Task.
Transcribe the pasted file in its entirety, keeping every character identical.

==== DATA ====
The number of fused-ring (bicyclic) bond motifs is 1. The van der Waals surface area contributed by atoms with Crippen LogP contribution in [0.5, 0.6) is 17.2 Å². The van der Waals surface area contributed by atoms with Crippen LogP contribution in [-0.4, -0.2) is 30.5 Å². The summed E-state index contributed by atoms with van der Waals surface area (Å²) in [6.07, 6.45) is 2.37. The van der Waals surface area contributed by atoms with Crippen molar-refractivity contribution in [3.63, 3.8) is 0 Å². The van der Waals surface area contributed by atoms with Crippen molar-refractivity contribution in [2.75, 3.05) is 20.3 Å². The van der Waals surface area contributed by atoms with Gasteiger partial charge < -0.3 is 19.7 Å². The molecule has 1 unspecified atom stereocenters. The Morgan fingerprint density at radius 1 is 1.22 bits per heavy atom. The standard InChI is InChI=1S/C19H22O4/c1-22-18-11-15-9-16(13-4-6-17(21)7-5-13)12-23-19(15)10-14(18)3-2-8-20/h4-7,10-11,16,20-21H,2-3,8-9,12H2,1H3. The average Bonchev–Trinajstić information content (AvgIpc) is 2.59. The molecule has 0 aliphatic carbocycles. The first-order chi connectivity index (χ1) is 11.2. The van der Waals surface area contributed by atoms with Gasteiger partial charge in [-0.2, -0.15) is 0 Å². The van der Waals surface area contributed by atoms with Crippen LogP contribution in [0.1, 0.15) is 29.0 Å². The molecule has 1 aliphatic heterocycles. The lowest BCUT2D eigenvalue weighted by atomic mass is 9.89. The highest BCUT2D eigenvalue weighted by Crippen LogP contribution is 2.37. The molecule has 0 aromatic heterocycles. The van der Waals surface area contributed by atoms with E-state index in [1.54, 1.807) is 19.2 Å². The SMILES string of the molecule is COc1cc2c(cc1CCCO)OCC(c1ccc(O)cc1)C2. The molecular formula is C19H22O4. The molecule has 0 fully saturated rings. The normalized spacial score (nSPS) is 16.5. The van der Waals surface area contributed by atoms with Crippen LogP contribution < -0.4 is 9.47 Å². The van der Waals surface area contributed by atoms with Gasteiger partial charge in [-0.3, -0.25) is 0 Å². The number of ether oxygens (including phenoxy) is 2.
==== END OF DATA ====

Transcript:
The number of fused-ring (bicyclic) bond motifs is 1. The van der Waals surface area contributed by atoms with Crippen LogP contribution in [0.5, 0.6) is 17.2 Å². The van der Waals surface area contributed by atoms with Crippen LogP contribution in [-0.4, -0.2) is 30.5 Å². The summed E-state index contributed by atoms with van der Waals surface area (Å²) in [6.07, 6.45) is 2.37. The van der Waals surface area contributed by atoms with Crippen molar-refractivity contribution in [3.63, 3.8) is 0 Å². The van der Waals surface area contributed by atoms with Crippen molar-refractivity contribution in [2.75, 3.05) is 20.3 Å². The van der Waals surface area contributed by atoms with Gasteiger partial charge < -0.3 is 19.7 Å². The molecule has 1 unspecified atom stereocenters. The Morgan fingerprint density at radius 1 is 1.22 bits per heavy atom. The standard InChI is InChI=1S/C19H22O4/c1-22-18-11-15-9-16(13-4-6-17(21)7-5-13)12-23-19(15)10-14(18)3-2-8-20/h4-7,10-11,16,20-21H,2-3,8-9,12H2,1H3. The average Bonchev–Trinajstić information content (AvgIpc) is 2.59. The molecule has 0 aliphatic carbocycles. The first-order chi connectivity index (χ1) is 11.2. The van der Waals surface area contributed by atoms with Gasteiger partial charge in [-0.2, -0.15) is 0 Å². The van der Waals surface area contributed by atoms with Crippen LogP contribution in [0.1, 0.15) is 29.0 Å². The molecule has 1 aliphatic heterocycles. The lowest BCUT2D eigenvalue weighted by atomic mass is 9.89. The highest BCUT2D eigenvalue weighted by Crippen LogP contribution is 2.37. The molecule has 0 aromatic heterocycles. The van der Waals surface area contributed by atoms with E-state index in [1.54, 1.807) is 19.2 Å². The SMILES string of the molecule is COc1cc2c(cc1CCCO)OCC(c1ccc(O)cc1)C2. The molecular formula is C19H22O4. The molecule has 0 fully saturated rings. The normalized spacial score (nSPS) is 16.5. The van der Waals surface area contributed by atoms with Crippen LogP contribution < -0.4 is 9.47 Å². The van der Waals surface area contributed by atoms with Gasteiger partial charge in [-0.3, -0.25) is 0 Å². The number of ether oxygens (including phenoxy) is 2.